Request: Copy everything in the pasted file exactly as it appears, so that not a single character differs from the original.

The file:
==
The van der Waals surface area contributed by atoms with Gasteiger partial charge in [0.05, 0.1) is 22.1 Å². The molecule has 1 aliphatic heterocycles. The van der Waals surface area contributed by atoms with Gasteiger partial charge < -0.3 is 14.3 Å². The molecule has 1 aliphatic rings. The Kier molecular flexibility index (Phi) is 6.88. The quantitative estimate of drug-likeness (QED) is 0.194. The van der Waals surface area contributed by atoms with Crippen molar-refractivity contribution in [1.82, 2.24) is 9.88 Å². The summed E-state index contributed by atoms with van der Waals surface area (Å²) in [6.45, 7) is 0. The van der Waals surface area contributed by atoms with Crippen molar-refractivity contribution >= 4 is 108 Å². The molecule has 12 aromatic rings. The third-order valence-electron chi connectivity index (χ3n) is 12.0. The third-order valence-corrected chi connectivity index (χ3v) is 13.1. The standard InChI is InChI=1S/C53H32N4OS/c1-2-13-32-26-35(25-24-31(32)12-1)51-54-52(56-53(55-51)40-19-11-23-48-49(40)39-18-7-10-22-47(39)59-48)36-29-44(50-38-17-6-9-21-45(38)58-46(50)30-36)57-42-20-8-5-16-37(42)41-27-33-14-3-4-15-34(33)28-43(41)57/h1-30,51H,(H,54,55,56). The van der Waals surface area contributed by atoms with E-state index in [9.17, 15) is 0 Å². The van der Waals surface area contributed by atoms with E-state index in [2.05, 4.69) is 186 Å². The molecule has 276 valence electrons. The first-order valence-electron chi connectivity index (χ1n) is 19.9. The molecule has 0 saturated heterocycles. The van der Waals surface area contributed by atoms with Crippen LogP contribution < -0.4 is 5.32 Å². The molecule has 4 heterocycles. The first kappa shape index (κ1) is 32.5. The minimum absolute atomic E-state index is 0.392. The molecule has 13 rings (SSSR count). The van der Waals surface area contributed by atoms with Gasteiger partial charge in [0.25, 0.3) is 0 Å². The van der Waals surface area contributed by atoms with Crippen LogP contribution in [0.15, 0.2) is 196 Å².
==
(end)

The van der Waals surface area contributed by atoms with Gasteiger partial charge in [0.05, 0.1) is 22.1 Å². The molecule has 1 aliphatic heterocycles. The van der Waals surface area contributed by atoms with Gasteiger partial charge < -0.3 is 14.3 Å². The molecule has 1 aliphatic rings. The Kier molecular flexibility index (Phi) is 6.88. The quantitative estimate of drug-likeness (QED) is 0.194. The van der Waals surface area contributed by atoms with Crippen molar-refractivity contribution in [1.82, 2.24) is 9.88 Å². The summed E-state index contributed by atoms with van der Waals surface area (Å²) in [6.45, 7) is 0. The van der Waals surface area contributed by atoms with Crippen molar-refractivity contribution >= 4 is 108 Å². The molecule has 12 aromatic rings. The third-order valence-electron chi connectivity index (χ3n) is 12.0. The third-order valence-corrected chi connectivity index (χ3v) is 13.1. The standard InChI is InChI=1S/C53H32N4OS/c1-2-13-32-26-35(25-24-31(32)12-1)51-54-52(56-53(55-51)40-19-11-23-48-49(40)39-18-7-10-22-47(39)59-48)36-29-44(50-38-17-6-9-21-45(38)58-46(50)30-36)57-42-20-8-5-16-37(42)41-27-33-14-3-4-15-34(33)28-43(41)57/h1-30,51H,(H,54,55,56). The van der Waals surface area contributed by atoms with E-state index in [9.17, 15) is 0 Å². The van der Waals surface area contributed by atoms with E-state index in [2.05, 4.69) is 186 Å². The molecule has 276 valence electrons. The first-order valence-electron chi connectivity index (χ1n) is 19.9. The molecule has 0 saturated heterocycles. The van der Waals surface area contributed by atoms with Crippen LogP contribution < -0.4 is 5.32 Å². The molecule has 4 heterocycles. The first kappa shape index (κ1) is 32.5. The minimum absolute atomic E-state index is 0.392. The molecule has 13 rings (SSSR count). The van der Waals surface area contributed by atoms with Gasteiger partial charge in [0.25, 0.3) is 0 Å². The van der Waals surface area contributed by atoms with Crippen LogP contribution in [0.15, 0.2) is 196 Å².